Format

Send to

Choose Destination
Metabolites. 2012 Aug 29;2(3):529-52. doi: 10.3390/metabo2030529.

Optimality principles in the regulation of metabolic networks.

Author information

1
Systems Bioinformatics, AIMMS, VU University, 1081 HV, Amsterdam, The Netherlands. j.berkhout@vu.nl.
2
Systems Bioinformatics, AIMMS, VU University, 1081 HV, Amsterdam, The Netherlands.

Abstract

One of the challenging tasks in systems biology is to understand how molecular networks give rise to emergent functionality and whether universal design principles apply to molecular networks. To achieve this, the biophysical, evolutionary and physiological constraints that act on those networks need to be identified in addition to the characterisation of the molecular components and interactions. Then, the cellular "task" of the network-its function-should be identified. A network contributes to organismal fitness through its function. The premise is that the same functions are often implemented in different organisms by the same type of network; hence, the concept of design principles. In biology, due to the strong forces of selective pressure and natural selection, network functions can often be understood as the outcome of fitness optimisation. The hypothesis of fitness optimisation to understand the design of a network has proven to be a powerful strategy. Here, we outline the use of several optimisation principles applied to biological networks, with an emphasis on metabolic regulatory networks. We discuss the different objective functions and constraints that are considered and the kind of understanding that they provide.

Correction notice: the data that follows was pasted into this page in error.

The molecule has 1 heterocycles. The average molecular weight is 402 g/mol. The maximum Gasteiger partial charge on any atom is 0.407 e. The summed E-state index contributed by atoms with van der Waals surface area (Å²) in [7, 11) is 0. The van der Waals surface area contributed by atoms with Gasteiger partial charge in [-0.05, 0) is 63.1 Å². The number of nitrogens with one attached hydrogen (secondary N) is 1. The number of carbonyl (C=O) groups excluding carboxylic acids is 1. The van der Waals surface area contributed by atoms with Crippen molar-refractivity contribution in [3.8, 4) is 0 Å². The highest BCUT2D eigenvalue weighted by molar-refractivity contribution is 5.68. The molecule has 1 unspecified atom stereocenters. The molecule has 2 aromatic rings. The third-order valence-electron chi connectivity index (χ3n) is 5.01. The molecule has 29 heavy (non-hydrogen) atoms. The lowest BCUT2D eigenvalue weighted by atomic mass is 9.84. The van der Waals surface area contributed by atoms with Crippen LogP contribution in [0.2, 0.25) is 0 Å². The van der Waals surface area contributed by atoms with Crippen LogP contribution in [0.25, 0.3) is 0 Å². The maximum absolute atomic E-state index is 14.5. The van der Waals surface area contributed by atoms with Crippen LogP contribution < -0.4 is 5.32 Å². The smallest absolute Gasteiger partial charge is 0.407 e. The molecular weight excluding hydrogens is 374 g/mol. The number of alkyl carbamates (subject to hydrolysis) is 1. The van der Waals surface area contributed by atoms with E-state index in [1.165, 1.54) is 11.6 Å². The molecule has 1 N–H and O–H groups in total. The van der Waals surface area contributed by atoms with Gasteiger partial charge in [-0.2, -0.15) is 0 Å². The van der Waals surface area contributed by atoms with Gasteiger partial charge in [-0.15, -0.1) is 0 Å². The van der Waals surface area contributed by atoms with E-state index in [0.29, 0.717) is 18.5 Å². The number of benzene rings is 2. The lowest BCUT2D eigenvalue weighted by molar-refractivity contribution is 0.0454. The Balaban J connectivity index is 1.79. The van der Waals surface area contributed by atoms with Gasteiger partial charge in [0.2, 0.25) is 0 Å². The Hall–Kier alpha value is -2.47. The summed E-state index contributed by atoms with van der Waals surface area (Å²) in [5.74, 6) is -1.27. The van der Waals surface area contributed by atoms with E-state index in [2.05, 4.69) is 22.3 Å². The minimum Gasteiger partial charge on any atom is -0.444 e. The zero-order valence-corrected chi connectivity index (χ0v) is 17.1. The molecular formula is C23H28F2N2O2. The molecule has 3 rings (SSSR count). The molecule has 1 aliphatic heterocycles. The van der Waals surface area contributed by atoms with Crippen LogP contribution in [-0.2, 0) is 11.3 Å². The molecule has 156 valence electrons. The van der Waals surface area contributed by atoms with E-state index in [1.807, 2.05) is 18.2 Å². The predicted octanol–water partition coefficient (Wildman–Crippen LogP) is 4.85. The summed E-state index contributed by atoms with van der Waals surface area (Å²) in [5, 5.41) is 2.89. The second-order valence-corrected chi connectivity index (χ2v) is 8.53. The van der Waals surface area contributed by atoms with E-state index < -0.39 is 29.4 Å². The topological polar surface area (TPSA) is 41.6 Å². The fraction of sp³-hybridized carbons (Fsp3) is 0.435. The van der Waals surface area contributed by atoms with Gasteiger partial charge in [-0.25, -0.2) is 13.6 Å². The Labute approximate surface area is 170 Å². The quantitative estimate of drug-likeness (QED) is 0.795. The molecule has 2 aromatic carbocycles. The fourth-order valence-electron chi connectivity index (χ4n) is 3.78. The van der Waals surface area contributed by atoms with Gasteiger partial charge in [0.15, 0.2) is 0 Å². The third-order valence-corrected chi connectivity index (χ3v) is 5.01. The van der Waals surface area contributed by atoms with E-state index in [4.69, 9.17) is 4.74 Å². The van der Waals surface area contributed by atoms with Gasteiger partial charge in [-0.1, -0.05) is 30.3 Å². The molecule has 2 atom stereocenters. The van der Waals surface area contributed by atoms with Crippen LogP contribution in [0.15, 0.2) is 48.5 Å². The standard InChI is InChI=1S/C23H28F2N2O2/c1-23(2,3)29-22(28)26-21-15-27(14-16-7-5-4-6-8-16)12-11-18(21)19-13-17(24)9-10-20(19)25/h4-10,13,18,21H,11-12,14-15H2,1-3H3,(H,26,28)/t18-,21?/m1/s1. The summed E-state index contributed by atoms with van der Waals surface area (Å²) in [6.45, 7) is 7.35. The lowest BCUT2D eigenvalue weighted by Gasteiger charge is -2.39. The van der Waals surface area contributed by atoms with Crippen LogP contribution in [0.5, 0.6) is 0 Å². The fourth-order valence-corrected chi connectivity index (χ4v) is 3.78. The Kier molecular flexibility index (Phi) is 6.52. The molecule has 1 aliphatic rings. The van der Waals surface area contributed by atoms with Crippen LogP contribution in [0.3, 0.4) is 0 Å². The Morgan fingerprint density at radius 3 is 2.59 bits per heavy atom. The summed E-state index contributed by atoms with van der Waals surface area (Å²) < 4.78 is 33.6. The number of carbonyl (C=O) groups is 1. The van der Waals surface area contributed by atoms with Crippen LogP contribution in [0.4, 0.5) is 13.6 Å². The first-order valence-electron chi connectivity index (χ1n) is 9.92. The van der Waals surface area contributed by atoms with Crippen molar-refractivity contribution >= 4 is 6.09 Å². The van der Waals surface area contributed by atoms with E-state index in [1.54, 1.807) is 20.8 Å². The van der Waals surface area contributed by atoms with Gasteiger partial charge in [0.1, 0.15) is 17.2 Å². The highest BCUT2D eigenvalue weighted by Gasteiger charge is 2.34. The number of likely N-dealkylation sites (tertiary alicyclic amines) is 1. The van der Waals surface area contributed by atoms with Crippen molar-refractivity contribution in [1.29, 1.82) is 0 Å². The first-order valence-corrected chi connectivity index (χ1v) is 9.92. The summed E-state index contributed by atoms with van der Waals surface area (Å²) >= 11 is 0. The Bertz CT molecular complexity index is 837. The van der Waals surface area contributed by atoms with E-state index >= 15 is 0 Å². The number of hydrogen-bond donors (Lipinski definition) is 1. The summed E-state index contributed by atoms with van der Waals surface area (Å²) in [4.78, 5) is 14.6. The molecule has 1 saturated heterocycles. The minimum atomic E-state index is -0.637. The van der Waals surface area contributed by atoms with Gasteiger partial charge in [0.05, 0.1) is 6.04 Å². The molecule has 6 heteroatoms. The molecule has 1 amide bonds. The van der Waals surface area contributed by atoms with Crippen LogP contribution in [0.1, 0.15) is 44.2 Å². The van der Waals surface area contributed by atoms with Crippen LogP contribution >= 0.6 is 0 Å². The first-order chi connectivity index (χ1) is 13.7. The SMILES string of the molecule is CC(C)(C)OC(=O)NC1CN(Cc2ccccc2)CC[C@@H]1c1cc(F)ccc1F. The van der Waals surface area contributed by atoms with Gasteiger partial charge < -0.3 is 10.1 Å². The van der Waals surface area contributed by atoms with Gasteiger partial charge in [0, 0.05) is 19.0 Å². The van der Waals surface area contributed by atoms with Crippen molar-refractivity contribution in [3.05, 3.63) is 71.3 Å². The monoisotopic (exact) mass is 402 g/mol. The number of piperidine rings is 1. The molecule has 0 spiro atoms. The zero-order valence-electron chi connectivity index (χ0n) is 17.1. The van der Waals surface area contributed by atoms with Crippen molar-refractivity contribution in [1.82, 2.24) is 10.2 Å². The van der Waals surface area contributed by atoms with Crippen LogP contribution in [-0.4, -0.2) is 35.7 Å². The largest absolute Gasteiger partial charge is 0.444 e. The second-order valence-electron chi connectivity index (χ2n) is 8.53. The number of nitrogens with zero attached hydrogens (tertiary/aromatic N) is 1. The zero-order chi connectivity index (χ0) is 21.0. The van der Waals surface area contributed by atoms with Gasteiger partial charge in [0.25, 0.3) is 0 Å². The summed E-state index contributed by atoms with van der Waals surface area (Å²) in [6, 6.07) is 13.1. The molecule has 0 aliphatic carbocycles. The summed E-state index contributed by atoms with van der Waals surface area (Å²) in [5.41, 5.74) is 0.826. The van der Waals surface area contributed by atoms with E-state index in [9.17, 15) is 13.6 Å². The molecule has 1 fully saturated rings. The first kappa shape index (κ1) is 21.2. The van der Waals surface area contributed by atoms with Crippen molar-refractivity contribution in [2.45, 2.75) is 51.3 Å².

Supplemental Content

Full text links

Icon for Multidisciplinary Digital Publishing Institute (MDPI) Icon for PubMed Central
Loading ...
Support Center